Invasive Aspergillosis

NB: For clarity we will only refer to Invasive Aspergillosis (IA) on this page. For information on Chronic Pulmonary Aspergillosis (CPA) go to this page.

Lung X ray showing invasive aspergillosis in a leukaemia patient
Lung X ray showing invasive aspergillosis in a leukaemia patient


Invasive aspergillosis (IA) is an increasingly common life-threatening fungal infection, usually occurring in very ill patients. The vast majority of IA cases are due to immunocompromisation. There are several reasons why a patient may be immunocompromised; these are ordered below by severity of immunocompromisation.

  • Chemotherapy & radiotherapy for the treatment of some cancers
  • Bone marrow transplant for the treatment of some cancers e.g. leukemia
  • Use of immunosuppressive drugs after a transplant
  • Overuse of some steroids
  • Diabetes
  • AIDS
  • Some organs are ‘less well’ protected by the immune system as they have a less rich blood supply e.g. eyes, joints

Patients closer to the top of this list are likely to have a more rapidly progressing infection; for example bone marrow transplant patients are retained within specially protected wards while they are more severely immunocompromised. Further down the list patients can usually be allowed home on antifungal medication.

The next most important factor in contracting an Aspergillus infection is the route of entry of the fungus. Naturally enough for an air-borne fungus those parts of the body that are most vulnerable are the lungs and sinuses – moist and thin skinned. The lungs are involved in about 85% of cases of IA, with most other organ infections resulting as a secondary infection after the body has been invaded via the lungs.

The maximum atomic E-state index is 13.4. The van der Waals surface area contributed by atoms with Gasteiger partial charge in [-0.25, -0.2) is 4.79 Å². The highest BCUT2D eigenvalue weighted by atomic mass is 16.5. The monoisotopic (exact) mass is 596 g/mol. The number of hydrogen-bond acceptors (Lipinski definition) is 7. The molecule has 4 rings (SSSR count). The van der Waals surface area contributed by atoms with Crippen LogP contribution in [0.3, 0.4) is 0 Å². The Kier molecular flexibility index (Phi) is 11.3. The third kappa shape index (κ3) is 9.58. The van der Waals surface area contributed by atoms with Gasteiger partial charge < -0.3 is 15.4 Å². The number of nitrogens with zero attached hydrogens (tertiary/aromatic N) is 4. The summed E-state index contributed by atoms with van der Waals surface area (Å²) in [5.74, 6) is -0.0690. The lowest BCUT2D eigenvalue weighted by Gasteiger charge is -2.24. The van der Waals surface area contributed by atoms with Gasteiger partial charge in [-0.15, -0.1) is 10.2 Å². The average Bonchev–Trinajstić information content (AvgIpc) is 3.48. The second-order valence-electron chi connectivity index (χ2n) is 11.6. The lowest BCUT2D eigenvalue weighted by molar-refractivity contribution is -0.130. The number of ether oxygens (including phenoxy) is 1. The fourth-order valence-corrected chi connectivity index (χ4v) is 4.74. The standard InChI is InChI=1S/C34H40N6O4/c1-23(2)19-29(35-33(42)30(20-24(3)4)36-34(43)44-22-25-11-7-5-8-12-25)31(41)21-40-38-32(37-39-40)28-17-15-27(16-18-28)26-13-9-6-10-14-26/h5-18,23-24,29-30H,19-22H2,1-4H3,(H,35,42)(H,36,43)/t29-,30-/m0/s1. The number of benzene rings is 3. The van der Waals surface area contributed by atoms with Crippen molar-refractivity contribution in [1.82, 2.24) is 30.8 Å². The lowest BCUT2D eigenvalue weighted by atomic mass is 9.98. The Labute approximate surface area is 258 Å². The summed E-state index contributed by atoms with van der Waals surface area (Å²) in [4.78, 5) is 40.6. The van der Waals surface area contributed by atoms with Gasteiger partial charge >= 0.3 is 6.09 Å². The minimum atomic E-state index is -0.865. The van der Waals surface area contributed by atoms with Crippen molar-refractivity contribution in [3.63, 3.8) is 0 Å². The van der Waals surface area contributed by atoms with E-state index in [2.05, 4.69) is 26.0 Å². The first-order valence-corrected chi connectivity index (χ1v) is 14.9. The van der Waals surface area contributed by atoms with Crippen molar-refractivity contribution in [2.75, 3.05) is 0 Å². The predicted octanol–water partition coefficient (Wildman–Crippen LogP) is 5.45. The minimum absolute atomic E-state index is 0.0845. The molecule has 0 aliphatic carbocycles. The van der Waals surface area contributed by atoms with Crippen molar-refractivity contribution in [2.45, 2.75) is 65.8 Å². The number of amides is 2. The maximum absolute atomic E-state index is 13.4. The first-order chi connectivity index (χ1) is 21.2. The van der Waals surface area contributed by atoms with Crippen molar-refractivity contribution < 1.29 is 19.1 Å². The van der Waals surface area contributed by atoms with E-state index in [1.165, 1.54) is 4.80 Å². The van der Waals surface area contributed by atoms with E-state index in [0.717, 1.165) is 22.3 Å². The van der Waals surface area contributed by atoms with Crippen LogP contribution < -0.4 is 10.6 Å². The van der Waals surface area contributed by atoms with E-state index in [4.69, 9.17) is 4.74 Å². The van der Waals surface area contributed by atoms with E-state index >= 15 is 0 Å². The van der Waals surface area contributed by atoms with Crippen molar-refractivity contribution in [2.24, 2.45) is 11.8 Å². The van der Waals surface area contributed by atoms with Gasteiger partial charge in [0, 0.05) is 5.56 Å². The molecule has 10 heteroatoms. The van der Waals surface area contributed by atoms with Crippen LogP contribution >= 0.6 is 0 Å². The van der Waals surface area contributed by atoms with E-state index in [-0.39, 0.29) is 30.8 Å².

Finally, there is a small group of infections caused by a breaching of the natural barrier to infection – our skin. Surgical and other wounds can become infected rarely, and in some countries eyes (keratitis) are a relatively common target.

There are one or two exceptions to these rules – the external ear canal can be infected (otomycosis), the fungus often feeding on ear wax. Finger or toenails can be attacked (onychomycosis) as they are effectively dead tissue with no immune system and can be moist – especially in poorly ventilated footwear. Skin itself is too dry as a rule, though there have been cases of plaster casts being removed to expose Aspergillus growing on top of the skin!

For more details on types of aspergillosis and their sympoms and treatment visit the following links: